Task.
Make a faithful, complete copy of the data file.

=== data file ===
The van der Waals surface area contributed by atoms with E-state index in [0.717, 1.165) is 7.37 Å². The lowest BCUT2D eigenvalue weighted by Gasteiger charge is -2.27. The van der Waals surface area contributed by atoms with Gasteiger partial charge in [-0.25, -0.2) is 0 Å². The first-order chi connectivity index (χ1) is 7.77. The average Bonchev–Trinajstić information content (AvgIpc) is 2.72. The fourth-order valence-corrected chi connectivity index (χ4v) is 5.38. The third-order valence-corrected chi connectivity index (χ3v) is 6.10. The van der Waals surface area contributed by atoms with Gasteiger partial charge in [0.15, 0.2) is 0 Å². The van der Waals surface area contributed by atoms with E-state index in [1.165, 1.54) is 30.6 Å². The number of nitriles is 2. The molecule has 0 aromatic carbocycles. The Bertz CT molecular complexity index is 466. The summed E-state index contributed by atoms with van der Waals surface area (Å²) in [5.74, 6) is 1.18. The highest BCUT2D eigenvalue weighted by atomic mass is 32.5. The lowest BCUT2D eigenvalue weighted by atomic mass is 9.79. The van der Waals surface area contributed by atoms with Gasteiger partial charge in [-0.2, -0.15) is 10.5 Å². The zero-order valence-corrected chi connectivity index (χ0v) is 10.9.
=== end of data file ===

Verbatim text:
The van der Waals surface area contributed by atoms with E-state index in [0.717, 1.165) is 7.37 Å². The lowest BCUT2D eigenvalue weighted by Gasteiger charge is -2.27. The van der Waals surface area contributed by atoms with Gasteiger partial charge in [-0.25, -0.2) is 0 Å². The first-order chi connectivity index (χ1) is 7.77. The average Bonchev–Trinajstić information content (AvgIpc) is 2.72. The fourth-order valence-corrected chi connectivity index (χ4v) is 5.38. The third-order valence-corrected chi connectivity index (χ3v) is 6.10. The van der Waals surface area contributed by atoms with Gasteiger partial charge in [0.15, 0.2) is 0 Å². The van der Waals surface area contributed by atoms with E-state index in [1.165, 1.54) is 30.6 Å². The number of nitriles is 2. The molecule has 0 aromatic carbocycles. The Bertz CT molecular complexity index is 466. The summed E-state index contributed by atoms with van der Waals surface area (Å²) in [5.74, 6) is 1.18. The highest BCUT2D eigenvalue weighted by atomic mass is 32.5. The lowest BCUT2D eigenvalue weighted by atomic mass is 9.79. The van der Waals surface area contributed by atoms with Gasteiger partial charge in [-0.2, -0.15) is 10.5 Å². The zero-order valence-corrected chi connectivity index (χ0v) is 10.9.